Let’s get this out of the way up front: if the absence of Plaxico Burress and the so-called distractions surrounding his legal problems were the reasons the Giants played their worst game of the year against the Philadelphia Eagles, then Plaxico is a much bigger influence out of the lineup than he ever was in it.
It would have been difficult for New York to have been beaten in more ways by a mediocre team – the Eagles were 6-5-1 going into the contest – than they were on Sunday. Domenik Hixon, Burress’s replacement, dropped what would have been a 60-yard touchdown pass in the first quarter on a pattern that left him more isolated than Pat Buchanan at the Village Halloween parade. It was the play most featured in the highlight films, but it was merely the most memorable in an effort that scarcely featured a good play all day except for a blocked field goal run back for a touchdown that kept the Giants in the game for three quarters.
Eli Manning, except for the single on-the-mark pass to Hixon, was terrible, just 13 of 27 for 123 yards, and he had no one to blame but himself. The winds were swirling at the Meadowlands Sunday afternoon, but they blew equally hard at balls thrown by Eagles quarterback Donovan McNabb, who, playing behind inferior blocking, was 19 of 30 for 191. The Giants’ offensive line didn’t allow a sack on Manning all afternoon, and they opened enough holes on the ground for Brandon Jacobs and Derrick Ward to combine for 91 yards on 18 carries, so it wasn’t their fault. Jacobs and Ward’s yards per rush average against Philadelphia, 5.1, was actually 0.2 higher than the Giant’s league-leading average; given Eli’s horrendous accuracy, you wonder why the Giants didn’t spend the entire game just running the ball on the ground.
But Eli Manning doesn’t play on defense, and neither does Plaxico Burress, and that’s where the Giants really stunk. They allowed an outweighed Eagles line to push them off the point of scrimmage all afternoon. The Giants’ listless pass rush (just one sack for a four-yard loss against a gimpy McNabb) and sluggish surge on running plays, which let a banged-up Brian Westbrook squirm for 131 yards, gave the Eagles the freedom to call their own shots all day.
New York’s defense, which most observers — including myself – were calling the best in the league, forced no fumbles, made no interceptions, and had only one tackle on the green-and-white side of the ball. Philadelphia’s time of possession, 34 minutes and 54 seconds, would have made Linda Blair envious.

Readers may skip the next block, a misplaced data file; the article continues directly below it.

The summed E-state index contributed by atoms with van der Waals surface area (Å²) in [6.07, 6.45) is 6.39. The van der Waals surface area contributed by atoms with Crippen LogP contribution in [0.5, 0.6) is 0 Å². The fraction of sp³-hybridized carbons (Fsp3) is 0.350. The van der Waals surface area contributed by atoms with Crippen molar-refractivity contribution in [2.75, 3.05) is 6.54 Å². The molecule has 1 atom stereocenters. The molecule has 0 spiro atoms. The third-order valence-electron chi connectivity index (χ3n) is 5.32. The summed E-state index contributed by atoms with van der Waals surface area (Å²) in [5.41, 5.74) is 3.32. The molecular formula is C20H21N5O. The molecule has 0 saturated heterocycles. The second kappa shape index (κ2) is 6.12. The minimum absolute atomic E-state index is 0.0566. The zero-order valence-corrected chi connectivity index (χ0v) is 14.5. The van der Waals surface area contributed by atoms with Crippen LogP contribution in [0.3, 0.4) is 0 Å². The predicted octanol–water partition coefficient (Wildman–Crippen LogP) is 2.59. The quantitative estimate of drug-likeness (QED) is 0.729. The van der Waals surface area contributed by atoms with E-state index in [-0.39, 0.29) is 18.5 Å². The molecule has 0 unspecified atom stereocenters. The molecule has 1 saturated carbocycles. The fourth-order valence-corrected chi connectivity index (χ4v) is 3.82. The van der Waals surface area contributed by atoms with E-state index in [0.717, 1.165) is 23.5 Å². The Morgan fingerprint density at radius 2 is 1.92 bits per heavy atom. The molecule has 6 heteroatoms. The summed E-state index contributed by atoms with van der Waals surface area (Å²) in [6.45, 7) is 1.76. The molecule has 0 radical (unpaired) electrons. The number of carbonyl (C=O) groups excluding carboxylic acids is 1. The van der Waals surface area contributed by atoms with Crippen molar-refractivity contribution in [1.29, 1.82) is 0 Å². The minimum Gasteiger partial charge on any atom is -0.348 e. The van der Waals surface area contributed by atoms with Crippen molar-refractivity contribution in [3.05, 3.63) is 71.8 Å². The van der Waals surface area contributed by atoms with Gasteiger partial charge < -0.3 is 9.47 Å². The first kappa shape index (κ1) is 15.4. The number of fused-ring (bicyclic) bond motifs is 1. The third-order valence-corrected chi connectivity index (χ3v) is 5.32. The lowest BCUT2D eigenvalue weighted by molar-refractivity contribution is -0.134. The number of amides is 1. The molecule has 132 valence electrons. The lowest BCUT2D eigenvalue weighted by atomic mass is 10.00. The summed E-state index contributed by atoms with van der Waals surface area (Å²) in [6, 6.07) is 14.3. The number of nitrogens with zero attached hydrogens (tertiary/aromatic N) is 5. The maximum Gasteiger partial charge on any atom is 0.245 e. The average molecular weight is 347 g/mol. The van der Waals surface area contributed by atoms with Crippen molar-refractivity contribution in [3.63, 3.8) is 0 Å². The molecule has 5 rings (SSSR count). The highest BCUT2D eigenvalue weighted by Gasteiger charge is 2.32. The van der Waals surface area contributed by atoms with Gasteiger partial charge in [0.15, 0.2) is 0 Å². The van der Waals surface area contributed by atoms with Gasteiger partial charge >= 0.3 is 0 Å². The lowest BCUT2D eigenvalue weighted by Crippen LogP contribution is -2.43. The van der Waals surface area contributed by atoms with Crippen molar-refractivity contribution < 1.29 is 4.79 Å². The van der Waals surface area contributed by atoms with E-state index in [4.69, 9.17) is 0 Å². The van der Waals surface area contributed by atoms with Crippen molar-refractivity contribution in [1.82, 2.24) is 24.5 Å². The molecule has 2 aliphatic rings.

Certainly the game couldn’t be taken as an indication of how important Burress was to the Giants, and it doubly certainly couldn’t be taken as an indication that Philadelphia was in New York’s class. But what, then, are we to take it as an indication of? That, perhaps, the Giants, after maybe their most impressive performance of the year against Washington two weeks ago, were due for a letdown? Maybe. That the Eagles were desperate (which they were) and caught the Giants in a complacent mode? Both are more likely scenarios than that they were distracted by the Burress mess.
Or could it be that the Giants, for some as yet unexplained reason, can’t focus at home and can only play well on the road, away from the intense local fan and media scrutiny? Judging from the radio talk shows, that’s a popular answer, but it doesn’t have much to support it. In Week 5, the Giants ran the Seattle Seahawks out of the Meadowlands, 44-6, a victory that doesn’t seem all that impressive now as the Seahawks are 2-11, but it was precisely the kind of game in which the Giants didn’t need to dominate. The Giants could have let up in that one and didn’t; they played as if they were out to make a statement to the rest of the Eastern division: “This is what we do against a team we don’t hate — imagine what we’re going to do to you.” And up to the Eagles’ game last week that attitude has held. In two games against the Redskins and in one each against their Eastern rivals, the Cowboys and Eagles, the Giants were 4-0 and outscored their opponents by 51 points.
The fact that the Giants’ two worst games of the season came right after two great performances probably tells us all we need to know about the reasons for the colossal fluke last Sunday. The loss to the Eagles hurt the Giants in the standings not at all; as it turned out, the Pittsburgh Steelers’ victory over Dallas clinched the NFC East for the New York anyway. But what it says about the loss of their competitive edge will only be determined at Dallas next Sunday. The Cowboys, realistically, are playing for little but pride at this point, and, in truth, that’s what the Giants are mostly playing for, too.
After Dallas, they return to the Meadowlands to play the Carolina Panthers, currently 10-3 and just one game over their own division rival, the Tampa Bay Bucs, after their victory on Monday Night Football. The game against the Giants may well be one which the Panthers will need to win, while New York will probably be in a position where they can coast, if they want to. But that would be a heck of a bad attitude to take going into the playoffs, especially when one of the teams you may have to face is those same Panthers.